New Delhi: Amid demands of death for rapists, a Parliamentary panel on Friday suggested that President should not consider clemency pleas in rape and murder cases and said mercy petitions should be disposed of within three months and reasons for granting clemency should be made public.

In its report tabled in the Rajya Sabha, the Standing Committee on Home also recommended publicising the names of sex offenders after conviction. It has supported government's view that in cases the rape victim either dies or is left in a vegetative state, the rapist be given death sentence.

However, following differences it did not recommend reducing the age of juveniles. The Committee in its report on the Criminal Law (Amendment) Bill, 2012 said, "Application for clemency should not be considered in rape and murder cases." It also said that mercy petitions should be disposed of within three months and reasons for granting clemency should be made public.

Committee Chairman M Venkaiah Naidu said the panel had wanted to know the reasons behind former President (Pratibha Patil) commuting death sentence of four convicts of rape and murder cases. But the Home Ministry refused to share the details citing privilege in discussions between the Home Minister and the President. "Hence the suggestion to make reasons public," he said.

He also said the delays in clearing mercy petitions was being used by convicts to demand commuting their death sentence to life imprisonment in courts. "The attention of the Committee was drawn to the issue of clemency given by the President of India. The Committee noted that some persons convicted for rape and murder were given clemency by the President," the report said.

Article 72 gives power to the President to grant pardons, and to suspend, remit or commute sentences in certain cases. "The President shall have the power to grant pardons, reprieves, respites or remissions of punishment or to suspend, remit or commute the sentence of any person convicted of any offence," the Article says.

The recommendation assumes significance as it comes against the backdrop of clamour for hanging the rapists of the 23-year-old girl in Delhi on December 16. The girl, a paramedic, was raped and brutally assaulted by six persons in a moving bus, because of which she died 16 days later.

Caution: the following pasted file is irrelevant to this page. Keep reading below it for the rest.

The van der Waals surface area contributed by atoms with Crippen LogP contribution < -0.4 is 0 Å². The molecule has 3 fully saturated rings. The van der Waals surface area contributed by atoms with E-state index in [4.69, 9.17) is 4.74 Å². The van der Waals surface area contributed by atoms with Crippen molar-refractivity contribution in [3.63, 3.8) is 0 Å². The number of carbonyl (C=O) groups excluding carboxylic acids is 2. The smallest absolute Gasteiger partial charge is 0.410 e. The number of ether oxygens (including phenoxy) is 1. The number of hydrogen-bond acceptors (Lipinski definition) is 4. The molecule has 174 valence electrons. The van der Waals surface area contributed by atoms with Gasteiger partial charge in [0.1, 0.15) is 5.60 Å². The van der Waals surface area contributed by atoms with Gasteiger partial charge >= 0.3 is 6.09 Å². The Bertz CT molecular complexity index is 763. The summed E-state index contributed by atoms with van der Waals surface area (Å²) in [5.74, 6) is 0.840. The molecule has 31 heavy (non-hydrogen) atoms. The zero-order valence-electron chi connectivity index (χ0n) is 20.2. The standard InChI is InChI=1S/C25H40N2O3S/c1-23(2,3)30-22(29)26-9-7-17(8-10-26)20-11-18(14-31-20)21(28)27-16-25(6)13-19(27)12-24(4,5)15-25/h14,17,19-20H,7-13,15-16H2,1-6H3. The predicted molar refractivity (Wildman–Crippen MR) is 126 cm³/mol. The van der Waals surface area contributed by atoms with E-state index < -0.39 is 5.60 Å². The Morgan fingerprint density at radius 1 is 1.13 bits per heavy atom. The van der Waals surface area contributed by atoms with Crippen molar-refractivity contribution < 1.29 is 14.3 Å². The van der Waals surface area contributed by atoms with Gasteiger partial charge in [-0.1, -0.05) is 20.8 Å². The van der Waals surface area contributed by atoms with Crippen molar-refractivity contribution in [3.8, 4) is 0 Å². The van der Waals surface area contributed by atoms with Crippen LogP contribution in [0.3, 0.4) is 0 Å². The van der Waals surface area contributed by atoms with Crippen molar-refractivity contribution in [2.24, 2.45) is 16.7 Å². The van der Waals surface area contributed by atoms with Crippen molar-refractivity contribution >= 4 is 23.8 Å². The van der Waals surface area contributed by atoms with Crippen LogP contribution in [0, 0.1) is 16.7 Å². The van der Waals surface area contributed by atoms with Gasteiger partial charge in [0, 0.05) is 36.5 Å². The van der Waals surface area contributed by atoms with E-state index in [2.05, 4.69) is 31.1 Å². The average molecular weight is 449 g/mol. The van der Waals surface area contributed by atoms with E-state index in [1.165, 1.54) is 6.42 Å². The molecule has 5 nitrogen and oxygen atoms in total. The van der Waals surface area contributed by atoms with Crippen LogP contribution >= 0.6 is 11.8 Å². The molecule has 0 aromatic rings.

Government's decisions to reject marital rape as a criminal offence was also accepted by the committee which agreed with the Home Ministry's view that criminalizing marital rape would weaken traditional family values in India, and that marriage presumes consent, arguments opposed fiercely by women's activists.

"... it has practical difficulties. If litigations are allowed, then the family system will be disturbed," Naidu said in response to questions. Despite suggestions by several members, the committee decided against recommending a relook at the age of juveniles as the Home Ministry said the Women and Child Development Ministry was examining the matter.

Some members also opposed a recommendation on the issue saying without consulting experts, the panel should not rush to conclusions. "I raised the issue...there were opinions that the age of juveniles should be reduced from 18 to 16 years," Naidu told reporters.

Going beyond its mandate to recommend changes in the bill, the panel has also suggested improving courts' infrastructure and said adequate funds should be earmarked for setting up fast track courts. The report said in case crime is committed by a subordinate in the knowledge of the higher officer and he does not take immediate action, then he should be held responsible and his omission should be recorded in his confidential report.

It said while the bill under its consideration had the clause "... Being in a position of economic or social or political dominance, commits sexual assault on a person under such dominance...," the term 'political' was deleted from the ordinance promulgated last month. It recommended that the term 'political' should be retained in the fresh bill to be tabled in Budget session to replace the ordinance.

Supporting the bill for making acid attack a specific offence under the Indian Penal Code, the committee recommended that in case the convict fails to pay compensation to the victim, the Centre and the state governments should make steps to rescue the victim.

"Cases drag in courts. What will happen to the victim. Therefore, the government should step in," Naidu said. CPI member D Raja and CPI-M member Prasanta Chatterjee of the committee gave dissent note on making rape laws gender neutral and exempting martial rape. "Clause 5 adopts a gender neutral definition of sexual assault as has been done in Section 8 of the ordinance. This is totally unacceptable, unjust and trivialises the large increase in the number of rapes by men," the joint note of dissent of the two members read.

The bill introduced in Lok Sabha last December will be withdrawn to make way for a fresh bill in the ongoing Budget session of Parliament. The new bill will replace the Criminal Law (Amendment) Ordinance promulgated earlier this month. Notwithstanding the ordinance, the committee decided to study the bill and give its recommendations on a fast track basis so that these can be incorporated in the fresh bill.

Besides the 2012 bill, the panel had examined the Justice JS Verma Committee recommendations and the ordinance before making recommendations.


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